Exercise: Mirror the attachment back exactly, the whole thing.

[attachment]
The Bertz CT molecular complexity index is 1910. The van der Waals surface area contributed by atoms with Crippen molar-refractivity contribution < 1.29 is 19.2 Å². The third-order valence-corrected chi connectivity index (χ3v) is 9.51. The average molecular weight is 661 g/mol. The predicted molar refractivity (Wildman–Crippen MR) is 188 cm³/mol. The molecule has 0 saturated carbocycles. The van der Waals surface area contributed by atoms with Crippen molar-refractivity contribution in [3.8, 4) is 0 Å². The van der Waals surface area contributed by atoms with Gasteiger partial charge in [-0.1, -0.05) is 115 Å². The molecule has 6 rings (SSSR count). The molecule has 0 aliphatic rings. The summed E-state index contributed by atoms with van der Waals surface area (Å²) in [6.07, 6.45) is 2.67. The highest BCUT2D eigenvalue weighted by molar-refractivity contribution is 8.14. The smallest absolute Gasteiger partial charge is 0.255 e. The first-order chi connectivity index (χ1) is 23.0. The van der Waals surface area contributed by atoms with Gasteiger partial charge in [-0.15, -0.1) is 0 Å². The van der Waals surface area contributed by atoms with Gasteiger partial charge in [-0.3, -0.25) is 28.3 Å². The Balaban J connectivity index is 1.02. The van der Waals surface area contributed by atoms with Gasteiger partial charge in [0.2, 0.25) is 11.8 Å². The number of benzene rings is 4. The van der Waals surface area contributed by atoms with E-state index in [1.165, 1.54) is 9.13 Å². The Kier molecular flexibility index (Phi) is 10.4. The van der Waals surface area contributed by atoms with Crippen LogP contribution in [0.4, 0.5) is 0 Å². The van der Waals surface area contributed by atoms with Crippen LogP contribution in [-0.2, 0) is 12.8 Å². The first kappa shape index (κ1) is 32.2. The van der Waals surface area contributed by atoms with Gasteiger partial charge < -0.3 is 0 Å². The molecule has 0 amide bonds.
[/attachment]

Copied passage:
The Bertz CT molecular complexity index is 1910. The van der Waals surface area contributed by atoms with Crippen molar-refractivity contribution < 1.29 is 19.2 Å². The third-order valence-corrected chi connectivity index (χ3v) is 9.51. The average molecular weight is 661 g/mol. The predicted molar refractivity (Wildman–Crippen MR) is 188 cm³/mol. The molecule has 0 saturated carbocycles. The van der Waals surface area contributed by atoms with Crippen molar-refractivity contribution in [3.8, 4) is 0 Å². The van der Waals surface area contributed by atoms with Gasteiger partial charge in [-0.1, -0.05) is 115 Å². The molecule has 6 rings (SSSR count). The molecule has 0 aliphatic rings. The summed E-state index contributed by atoms with van der Waals surface area (Å²) in [6.07, 6.45) is 2.67. The highest BCUT2D eigenvalue weighted by molar-refractivity contribution is 8.14. The smallest absolute Gasteiger partial charge is 0.255 e. The first-order chi connectivity index (χ1) is 23.0. The van der Waals surface area contributed by atoms with Gasteiger partial charge in [-0.15, -0.1) is 0 Å². The van der Waals surface area contributed by atoms with Gasteiger partial charge in [-0.3, -0.25) is 28.3 Å². The Balaban J connectivity index is 1.02. The van der Waals surface area contributed by atoms with Gasteiger partial charge in [0.2, 0.25) is 11.8 Å². The number of benzene rings is 4. The van der Waals surface area contributed by atoms with E-state index in [1.165, 1.54) is 9.13 Å². The Kier molecular flexibility index (Phi) is 10.4. The van der Waals surface area contributed by atoms with Crippen LogP contribution in [0.4, 0.5) is 0 Å². The van der Waals surface area contributed by atoms with Crippen LogP contribution in [-0.2, 0) is 12.8 Å². The first kappa shape index (κ1) is 32.2. The van der Waals surface area contributed by atoms with Gasteiger partial charge < -0.3 is 0 Å². The molecule has 0 amide bonds.